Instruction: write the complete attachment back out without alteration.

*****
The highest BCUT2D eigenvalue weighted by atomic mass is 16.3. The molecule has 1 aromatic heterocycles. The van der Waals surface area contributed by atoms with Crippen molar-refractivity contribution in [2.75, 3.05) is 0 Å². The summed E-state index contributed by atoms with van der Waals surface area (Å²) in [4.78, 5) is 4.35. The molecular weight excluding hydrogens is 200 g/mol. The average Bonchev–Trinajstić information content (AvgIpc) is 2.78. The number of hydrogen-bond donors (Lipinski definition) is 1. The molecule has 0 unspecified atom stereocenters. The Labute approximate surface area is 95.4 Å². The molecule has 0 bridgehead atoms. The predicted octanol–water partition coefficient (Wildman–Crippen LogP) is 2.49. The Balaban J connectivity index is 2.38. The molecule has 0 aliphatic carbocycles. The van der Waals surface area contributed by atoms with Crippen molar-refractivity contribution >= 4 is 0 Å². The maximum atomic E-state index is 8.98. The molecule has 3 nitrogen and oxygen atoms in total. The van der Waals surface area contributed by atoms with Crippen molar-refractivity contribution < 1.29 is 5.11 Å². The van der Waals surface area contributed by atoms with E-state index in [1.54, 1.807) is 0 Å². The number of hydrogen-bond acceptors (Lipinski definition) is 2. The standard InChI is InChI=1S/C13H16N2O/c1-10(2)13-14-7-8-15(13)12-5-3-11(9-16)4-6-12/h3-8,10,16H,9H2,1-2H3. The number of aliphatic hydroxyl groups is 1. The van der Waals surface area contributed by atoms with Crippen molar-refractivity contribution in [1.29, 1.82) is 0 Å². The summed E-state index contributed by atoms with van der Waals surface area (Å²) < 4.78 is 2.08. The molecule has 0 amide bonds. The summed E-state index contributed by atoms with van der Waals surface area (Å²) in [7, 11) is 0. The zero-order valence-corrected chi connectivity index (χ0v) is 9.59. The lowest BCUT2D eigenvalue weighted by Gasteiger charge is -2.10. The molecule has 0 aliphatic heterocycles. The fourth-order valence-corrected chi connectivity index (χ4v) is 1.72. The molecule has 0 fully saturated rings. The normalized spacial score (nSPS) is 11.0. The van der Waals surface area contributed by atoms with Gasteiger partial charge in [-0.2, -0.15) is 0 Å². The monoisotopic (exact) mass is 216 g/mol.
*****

The highest BCUT2D eigenvalue weighted by atomic mass is 16.3. The molecule has 1 aromatic heterocycles. The van der Waals surface area contributed by atoms with Crippen molar-refractivity contribution in [2.75, 3.05) is 0 Å². The summed E-state index contributed by atoms with van der Waals surface area (Å²) in [4.78, 5) is 4.35. The molecular weight excluding hydrogens is 200 g/mol. The average Bonchev–Trinajstić information content (AvgIpc) is 2.78. The number of hydrogen-bond donors (Lipinski definition) is 1. The molecule has 0 unspecified atom stereocenters. The Labute approximate surface area is 95.4 Å². The molecule has 0 bridgehead atoms. The predicted octanol–water partition coefficient (Wildman–Crippen LogP) is 2.49. The Balaban J connectivity index is 2.38. The molecule has 0 aliphatic carbocycles. The van der Waals surface area contributed by atoms with Crippen molar-refractivity contribution >= 4 is 0 Å². The maximum atomic E-state index is 8.98. The molecule has 3 nitrogen and oxygen atoms in total. The van der Waals surface area contributed by atoms with Crippen molar-refractivity contribution < 1.29 is 5.11 Å². The van der Waals surface area contributed by atoms with E-state index in [1.54, 1.807) is 0 Å². The number of hydrogen-bond acceptors (Lipinski definition) is 2. The standard InChI is InChI=1S/C13H16N2O/c1-10(2)13-14-7-8-15(13)12-5-3-11(9-16)4-6-12/h3-8,10,16H,9H2,1-2H3. The number of aliphatic hydroxyl groups is 1. The van der Waals surface area contributed by atoms with Crippen molar-refractivity contribution in [1.29, 1.82) is 0 Å². The summed E-state index contributed by atoms with van der Waals surface area (Å²) < 4.78 is 2.08. The molecule has 0 amide bonds. The summed E-state index contributed by atoms with van der Waals surface area (Å²) in [7, 11) is 0. The zero-order valence-corrected chi connectivity index (χ0v) is 9.59. The lowest BCUT2D eigenvalue weighted by Gasteiger charge is -2.10. The molecule has 0 aliphatic heterocycles. The fourth-order valence-corrected chi connectivity index (χ4v) is 1.72. The molecule has 0 fully saturated rings. The normalized spacial score (nSPS) is 11.0. The van der Waals surface area contributed by atoms with Gasteiger partial charge in [-0.2, -0.15) is 0 Å². The monoisotopic (exact) mass is 216 g/mol.